The prime excuse for a short story collection is always the common denominator: ghosts, crime, science fiction, stories by women, Russian stories. Here, it is Christmas with a fairly generous remit preferably a focus on the day, but snow, turkeys or seasonal settings will do. Alice Munro gets in comfortably with a story told by a 14-year-old turkey-gutter; Conan Doyle's "The Blue Carbuncle" qualifies because the plot turns on the use made of a goose. There has been a determined effort to avoid the usual suspects, so that Dickens is represented not by Scrooge but the goblin story from The Pickwick Papers, which carries something of the same message but is a lot more fun.
Some years ago, I presided over a short story workshop at a literary festival. The only guidance required by the participants was advice on marketing. They already knew all they needed about writing short stories, their spokesman told me, starting with rule number one: the short story is 3,500 words long. Ah. They would be dismayed by the extension of the rules here, where Saki's absurd and elegant squib is about 1,150 words, while Gogol's "The Night Before Christmas" weighs in at 53 pages. For this reader, the Saki gave infinitely the greater pleasure, not least for the narrator's put-down of a boastful shooting man by mentioning the dimensions of the okapi he bagged in the Lincolnshire fens. The Gogol is one of those semi-fantasy tales featuring the Devil, ladies of ill-repute, good-hearted fellows and mutual trickery, which has rather lost its charm for the 21st-century ear.
The Russians are well represented: Tolstoy, Nabokov, Chekhov alongside Gogol. America scores eight, England six, with Alice Munro batting for Canada and, indeed, the rest of the world. One is left with a sneaking feeling that in one or two cases a big name is there precisely because that is what they are: Chekhov's "Vanka" is not one of his great stories, and slips in because of its Christmas theme. Muriel Spark's "Christmas Fugue" seems to be a ghost story involving a romantic encounter on a long-distance flight, more baffling than satisfying. But Nabokov's evocation of a father's grief-stricken day in a Russian country house shut up for the winter sparkles with arresting prose and ends with a brilliant image. Richard Ford's story is equally evocative, doing just what the short story should: conjure up people, place and situation with the greatest precision.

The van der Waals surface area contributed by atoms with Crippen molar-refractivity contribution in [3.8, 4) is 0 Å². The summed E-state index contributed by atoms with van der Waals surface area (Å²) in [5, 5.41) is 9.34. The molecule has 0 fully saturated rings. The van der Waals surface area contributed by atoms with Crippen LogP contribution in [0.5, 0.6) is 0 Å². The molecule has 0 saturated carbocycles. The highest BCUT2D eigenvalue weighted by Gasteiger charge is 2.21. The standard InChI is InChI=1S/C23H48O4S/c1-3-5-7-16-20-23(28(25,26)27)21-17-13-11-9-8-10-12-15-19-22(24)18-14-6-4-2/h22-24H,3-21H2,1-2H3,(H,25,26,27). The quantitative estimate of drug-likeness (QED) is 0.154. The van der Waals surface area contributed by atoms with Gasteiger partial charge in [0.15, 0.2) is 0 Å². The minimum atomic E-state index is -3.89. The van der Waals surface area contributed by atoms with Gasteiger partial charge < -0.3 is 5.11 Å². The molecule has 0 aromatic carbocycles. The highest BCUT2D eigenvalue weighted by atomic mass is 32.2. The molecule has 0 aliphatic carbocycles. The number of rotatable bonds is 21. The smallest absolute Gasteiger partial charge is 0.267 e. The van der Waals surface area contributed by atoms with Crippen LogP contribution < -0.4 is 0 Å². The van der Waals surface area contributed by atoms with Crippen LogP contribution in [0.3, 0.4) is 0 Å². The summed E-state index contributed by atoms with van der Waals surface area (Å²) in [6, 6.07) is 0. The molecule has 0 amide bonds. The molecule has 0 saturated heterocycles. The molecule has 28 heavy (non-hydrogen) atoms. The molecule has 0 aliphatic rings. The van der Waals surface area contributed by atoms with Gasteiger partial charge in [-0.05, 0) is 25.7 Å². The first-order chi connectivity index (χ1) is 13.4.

The collection could be read as an object lesson in literary style over time and space, ranging as it does from Dickens to Ford, from the expansive voice of the 19th century to the 20th-century colloquial of Damon Runyon and John Updike. Updike's "The Carol Sing" is another brief offering, sending one back to Saki, who manages both atmosphere and a real tale plus wit in much the same space. This question of narrative versus mood is one of the challenges of the short story. The exemplary story achieves both; the Roald Dahl school goes for the kick in the tail, the Chekhov tradition prefers atmosphere that subtly includes a narrative line. Munro flies the flag for that approach today.
Dahl's absence sets one thinking about the many other forms that this collection could have taken. That is true of any short story collection, and any collection is a matter of editorial whim. Diana Secker Tesdell is the editor here, and it is a pretty reasonable whim. One must hand a bouquet to Everyman for production quality: a chunky hardback elegantly bound, with ribbon marker, for 10.99. That's stylish.
Penelope Lively's latest novel is 'Consequences' (Fig Tree)
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